• There cannot be many business school academics with a hotline to Hollywood. But Dacher Keltner has become something of a go-to guy for Tinseltown since advising on Inside Out ... Prof Keltner is in demand for his work on decoding emotions, which has culminated in a book explaining how people gain and lose power, based on the studies of executive behaviour he has undertaken over 20 years

    Financial Times
  • Lively and intriguing ... The Power Paradox delivers a much-needed dose of positivity in the study of how managers and leaders can get the best out of their workers and populations

  • The Westminster old guard sat all around him may not realise it, but Dacher Keltner and his ideas may pose a severe challenge to their way of doing business. And it gets worse: as he and his cohorts render them obsolete, they will rub it in by being nice to them

    Archie Bland, Guardian
  • Dacher Keltner is the most interesting psychologist in America. He's busy changing the minds of Americans about how power works, how inequality works. It's only a matter of time before his ideas spread everywhere. And unlike most psychologists I know, he's not a weirdo

    Michael Lewis, author of 'The Big Short', 'Flash Boys', and 'Boomerang'
  • The Power Paradox brings clarity to our confusion, brimming with evidence-based insights into powerlessness, the selfish uses of power, and the best kind: power that furthers the greater good. Dacher Keltner's brilliant research gives us a lens that lets us see afresh hidden patterns in society, politics, and our own lives. No doubt this will be one of the most significant science books of the decade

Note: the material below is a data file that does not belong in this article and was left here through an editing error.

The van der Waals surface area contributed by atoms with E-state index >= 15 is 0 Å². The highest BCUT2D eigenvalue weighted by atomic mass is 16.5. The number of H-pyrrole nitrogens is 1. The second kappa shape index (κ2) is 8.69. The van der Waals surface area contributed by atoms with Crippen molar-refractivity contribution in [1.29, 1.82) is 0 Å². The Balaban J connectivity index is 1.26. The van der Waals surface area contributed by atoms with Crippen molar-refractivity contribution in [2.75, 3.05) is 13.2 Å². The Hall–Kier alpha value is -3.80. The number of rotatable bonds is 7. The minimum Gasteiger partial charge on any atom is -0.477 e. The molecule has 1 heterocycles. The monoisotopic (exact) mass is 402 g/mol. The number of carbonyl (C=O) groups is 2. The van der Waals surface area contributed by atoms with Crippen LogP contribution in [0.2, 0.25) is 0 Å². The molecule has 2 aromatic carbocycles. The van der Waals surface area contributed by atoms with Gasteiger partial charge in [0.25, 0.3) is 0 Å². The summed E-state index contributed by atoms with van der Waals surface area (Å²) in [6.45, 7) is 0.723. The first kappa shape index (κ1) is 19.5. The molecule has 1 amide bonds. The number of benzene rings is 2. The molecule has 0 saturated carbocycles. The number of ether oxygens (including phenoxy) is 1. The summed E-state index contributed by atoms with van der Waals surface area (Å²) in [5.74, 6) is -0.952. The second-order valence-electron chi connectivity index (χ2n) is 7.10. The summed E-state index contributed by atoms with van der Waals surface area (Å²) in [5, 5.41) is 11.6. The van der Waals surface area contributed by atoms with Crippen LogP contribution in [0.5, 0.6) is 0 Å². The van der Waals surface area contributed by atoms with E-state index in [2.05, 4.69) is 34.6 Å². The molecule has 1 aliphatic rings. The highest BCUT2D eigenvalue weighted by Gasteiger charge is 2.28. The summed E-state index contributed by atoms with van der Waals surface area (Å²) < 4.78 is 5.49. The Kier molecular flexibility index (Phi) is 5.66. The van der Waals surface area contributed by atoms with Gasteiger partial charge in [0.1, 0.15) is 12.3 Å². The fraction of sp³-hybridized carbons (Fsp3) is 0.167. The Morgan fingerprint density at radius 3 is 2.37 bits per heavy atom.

Daniel Goleman, author of 'Emotional Intelligence' and 'A Force for Good: The Dalai Lama’s Vision for Our World'
  • Keltner shares insights into many aspects of power, including afternoon tea in Britain and how Lincoln won the presidency ... Provocative and intriguing

    Sheryl WuDunn, Pulitzer Prize-winning journalist and author of 'Half the Sky: How to Change the World'
  • That power is not taken but given is true for most human relations today. It has ancient roots in primate behavior. Dacher Keltner applies a lifetime of research to this topic, offering a lively description of how true power is like a return on a social investment in others

    Frans de Waal, author of 'Are We Smart Enough to Know How Smart Animals Are?'
  • With personal insight and the latest science, Keltner is both realistic and idealistic: The Power Paradox sheds light on human power's dark side, as well as its redeeming qualities. Everyone can learn from this wise book

    Susan T. Fiske, Professor of Psychology at Princeton and author of 'Social Cognition'
  • Dacher Keltner's focus on power as doing good for others is a refreshing change from a Machiavellian perspective and helps us to better understand what the - much more fulfilling - target of ambition should be

    Kate Pickett, co-author of 'The Spirit Level'

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